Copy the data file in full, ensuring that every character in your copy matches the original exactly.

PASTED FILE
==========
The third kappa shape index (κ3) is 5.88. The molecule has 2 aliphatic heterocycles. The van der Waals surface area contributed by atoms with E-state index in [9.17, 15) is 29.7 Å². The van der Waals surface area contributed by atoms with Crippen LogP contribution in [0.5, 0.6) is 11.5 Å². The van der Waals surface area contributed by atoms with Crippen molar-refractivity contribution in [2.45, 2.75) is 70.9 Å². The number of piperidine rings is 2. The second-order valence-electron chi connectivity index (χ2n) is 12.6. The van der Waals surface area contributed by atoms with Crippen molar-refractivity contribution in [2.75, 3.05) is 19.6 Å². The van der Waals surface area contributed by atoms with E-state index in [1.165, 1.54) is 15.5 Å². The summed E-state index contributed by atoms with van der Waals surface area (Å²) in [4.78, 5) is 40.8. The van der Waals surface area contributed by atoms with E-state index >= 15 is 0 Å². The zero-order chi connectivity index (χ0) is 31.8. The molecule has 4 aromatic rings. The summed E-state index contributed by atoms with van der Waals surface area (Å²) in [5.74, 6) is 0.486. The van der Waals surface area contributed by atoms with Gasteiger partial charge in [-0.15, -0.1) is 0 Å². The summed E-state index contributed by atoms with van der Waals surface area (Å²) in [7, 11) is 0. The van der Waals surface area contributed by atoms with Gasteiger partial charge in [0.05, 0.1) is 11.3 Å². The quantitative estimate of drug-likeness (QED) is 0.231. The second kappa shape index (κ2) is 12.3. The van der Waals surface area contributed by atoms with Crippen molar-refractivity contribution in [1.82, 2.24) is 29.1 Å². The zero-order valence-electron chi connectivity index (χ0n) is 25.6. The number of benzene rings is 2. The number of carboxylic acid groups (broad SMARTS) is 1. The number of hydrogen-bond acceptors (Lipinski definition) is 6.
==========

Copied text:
The third kappa shape index (κ3) is 5.88. The molecule has 2 aliphatic heterocycles. The van der Waals surface area contributed by atoms with E-state index in [9.17, 15) is 29.7 Å². The van der Waals surface area contributed by atoms with Crippen LogP contribution in [0.5, 0.6) is 11.5 Å². The van der Waals surface area contributed by atoms with Crippen molar-refractivity contribution in [2.45, 2.75) is 70.9 Å². The number of piperidine rings is 2. The second-order valence-electron chi connectivity index (χ2n) is 12.6. The van der Waals surface area contributed by atoms with Crippen molar-refractivity contribution in [2.75, 3.05) is 19.6 Å². The van der Waals surface area contributed by atoms with E-state index in [1.165, 1.54) is 15.5 Å². The summed E-state index contributed by atoms with van der Waals surface area (Å²) in [4.78, 5) is 40.8. The van der Waals surface area contributed by atoms with E-state index >= 15 is 0 Å². The zero-order chi connectivity index (χ0) is 31.8. The molecule has 4 aromatic rings. The summed E-state index contributed by atoms with van der Waals surface area (Å²) in [5.74, 6) is 0.486. The van der Waals surface area contributed by atoms with Gasteiger partial charge in [-0.15, -0.1) is 0 Å². The summed E-state index contributed by atoms with van der Waals surface area (Å²) in [7, 11) is 0. The van der Waals surface area contributed by atoms with Gasteiger partial charge in [0.05, 0.1) is 11.3 Å². The quantitative estimate of drug-likeness (QED) is 0.231. The second kappa shape index (κ2) is 12.3. The van der Waals surface area contributed by atoms with Crippen molar-refractivity contribution in [1.82, 2.24) is 29.1 Å². The zero-order valence-electron chi connectivity index (χ0n) is 25.6. The number of benzene rings is 2. The number of carboxylic acid groups (broad SMARTS) is 1. The number of hydrogen-bond acceptors (Lipinski definition) is 6.